I went to see her the second night they had her home because she was being sick and seemed a bit lethargic (they were skint and hadn't set up insurance yet so called me and my credit card to see if she needed OOH vet) she was drinking water and ate some treats, although seemed a bit groggy, but we really didn't know her very well, so didn't really get just how ill she was, because she was still drinking and eating and managing to keep down some fluids we decided she would be okay to be left until the morning. I was due to go back round first thing the next morning to take her.
My Dad rang me in a panic at 4am to say she had taken a massive turn for the worse and would I meet him at the vet. She died en route He lived just five minutes away from the vet. He'd stayed up with her all night and said it was like a light went out. She had been licking water off his hand and wagging her tail one minute and then suddenly laid down, sighed and went limp. She didn't stand a chance poor dog. By the time he got home, his own puppy, who had perfectly fine when he set off to the vet, was seriously ill. He'd literally been gone half an hour. Luckily his pup survived but he's never been the same since.
I still feel for the dog who died and still wish I had insisted on taking her to the OOH vet earlier, although the vet says if she hadn't been vaccinated the chances are she wouldn't have survived anyway. She left a great legacy because she sparked a very keen interest in rescuing dogs in my Dad. His puppy now has four rescued play mates
Not vaccinating is just not worth the risk. Ever.
I don't want to get into a discussion here particularly, but I don't think that you can sweepingly discount that over-vaccinating can harm a dog. There is a lot of concern over this in the US and growing awareness and concern in the UK, and the concern is from vets, not just owners with an axe to grind. I linked to this article because it is a good and easy to understand summation of why yearly boosters are probably not necessary.
Still, I think you are probably right re: vaccinating my dogs before the pup arrives.
Our last dog never went into kennels - so we never needed her vacination certificate (indeed, we mainly managed to forget to take it to the vets to be updated). However, we did get the dog vaccinated every year. On one of her annual visits, the vet found a lump that we hadn't done - and that was removed before it became problematical or a bigger procedure. Our next door neighbour in our last house in the same City had a dog that died from Parvo - it went from well to dead in less than a week and was fully grown.
Paddling - I hope your puppy pulls through.
I actually wrote an essay on this not long ago, as I am sure Cuebill did once and there is some evidence that says after the first lot of boosters and the first booster, dogs are protected from most (not all) diseases for up to six years.
I don't personally get mine done every year, unless they are in kennels but I do get them done every other year and I do keep an eye out for outbreaks in my area, if they'd skipped a vax and there was an outbreak they'd be done straight away.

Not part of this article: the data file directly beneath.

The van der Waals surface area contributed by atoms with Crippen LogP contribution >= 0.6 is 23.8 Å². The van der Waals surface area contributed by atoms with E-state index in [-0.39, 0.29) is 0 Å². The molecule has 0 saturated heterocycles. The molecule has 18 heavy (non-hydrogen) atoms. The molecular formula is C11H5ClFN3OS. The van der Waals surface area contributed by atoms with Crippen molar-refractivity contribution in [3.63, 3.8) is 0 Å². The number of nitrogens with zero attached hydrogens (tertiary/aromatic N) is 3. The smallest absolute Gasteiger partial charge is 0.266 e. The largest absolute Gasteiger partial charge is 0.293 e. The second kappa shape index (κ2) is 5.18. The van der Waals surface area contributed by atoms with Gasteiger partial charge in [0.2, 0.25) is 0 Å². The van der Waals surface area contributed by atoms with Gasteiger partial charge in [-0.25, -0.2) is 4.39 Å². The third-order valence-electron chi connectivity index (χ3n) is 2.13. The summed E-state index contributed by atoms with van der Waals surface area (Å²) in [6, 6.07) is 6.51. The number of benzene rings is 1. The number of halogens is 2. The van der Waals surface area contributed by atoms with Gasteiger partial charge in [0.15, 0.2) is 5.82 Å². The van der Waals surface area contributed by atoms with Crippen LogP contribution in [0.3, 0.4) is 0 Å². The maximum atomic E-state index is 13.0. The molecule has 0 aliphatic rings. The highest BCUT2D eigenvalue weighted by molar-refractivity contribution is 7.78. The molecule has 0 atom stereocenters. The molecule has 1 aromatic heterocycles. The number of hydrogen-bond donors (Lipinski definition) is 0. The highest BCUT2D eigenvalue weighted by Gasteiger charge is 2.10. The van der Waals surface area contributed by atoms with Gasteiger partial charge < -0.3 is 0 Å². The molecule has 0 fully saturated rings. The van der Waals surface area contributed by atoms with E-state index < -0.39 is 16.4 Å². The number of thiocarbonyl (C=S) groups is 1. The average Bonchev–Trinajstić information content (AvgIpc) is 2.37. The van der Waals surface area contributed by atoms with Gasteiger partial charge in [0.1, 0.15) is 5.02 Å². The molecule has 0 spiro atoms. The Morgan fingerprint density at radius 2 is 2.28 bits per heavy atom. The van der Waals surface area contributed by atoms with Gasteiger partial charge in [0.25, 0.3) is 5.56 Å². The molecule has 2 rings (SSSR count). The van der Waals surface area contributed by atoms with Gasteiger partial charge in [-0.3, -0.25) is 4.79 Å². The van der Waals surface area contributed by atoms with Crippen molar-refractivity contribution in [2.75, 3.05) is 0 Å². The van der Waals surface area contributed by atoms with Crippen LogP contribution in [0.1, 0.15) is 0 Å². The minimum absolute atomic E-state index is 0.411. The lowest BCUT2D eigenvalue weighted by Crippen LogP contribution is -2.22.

I've seen one dog die of parvo and another who still suffers the effects two years on, although was lucky enough to survive. It is not something I want my dogs to ever suffer. The one who had survived was up to date with all vaccinations, but vaccinations, do not prevent the dog getting the disease, it merely makes it less serious. With puppies even a less serious bout of parvo could still kill them very rapidly.
If I was looking at getting a puppy I'd have them all done. Puppies are so fragile, it's just not worth the risk. Whilst there is some evidence that vaccinations may last up to six years, there is no evidence that over vaccinating can harm a dog. I read that article while I was researching and found absolutely no proper scientific studies that backed it up.
Here is the other side of the argument on whether dogs should have annual boosters: www.dogstodaymagazine.co.uk/lepto.html
I'm dealing with another rescue that has a pup I am interested in and the question has not come up. They are coming out to home check in the next day or so, so it may or may not come up then.
TBH if I was going to circumvent rescue policies it would be just as cheap to buy a pup, and while I realise there are an awful lot of bad owners out there, I also think that making the adoption process too hard and inflexible will just put people off (just as adopting a human baby or child is incredibly difficult so lots of people take the marginally easier route of going abroad to adopt or jus don't bother).
However, I will take on board everything, especially the parvo threat which I wasn't aware of and take them in for an immunity blood test.
Thanks for the link Scuttle, I will read with interest. I do feel though, that vets have a vested interest in pushing treatments of any kind.
the amount of chickens that come up to rehome in the holiday season as well where people advertise 'going away next week so need rid as quick as possible'
it makes me feel a bit sick
(I only know this as I was looking for a spare coop!)
I would never recommend getting a dog through Preloved or epupz, and no reputable owner would ever home a dog that way. Dogs are often given away on those sites and are used for breeding, as bait for fighting dogs and all manner of horrible things. In addition if you take a dog from one of these people, no matter how good your intentions, you have no guarantees of the dog's behaviour, and you will not have the lifelong backup of a rescue should anything go wrong or you need help in the future. Yes, of course you can circumvent rescue homing policies, but then you would need to ask why you need to do that.
Any reputable rescue will make their policy on euthanasia very clear (pounds are a very different matter), and the vast majority are no -kill (except the RSPCA, who kill a huge number) and many rescues do not even use kennels at all, preferring to have an all foster home approach. This ensures a high standard of dog welfare and that the dog can be thoroughly assessed before homing. A few minutes spent on basic research on Google can verify this for any rescue.
Paddling I am desperately sorry to hear about your pup. Wishing you both all the very best and hoping for recovery.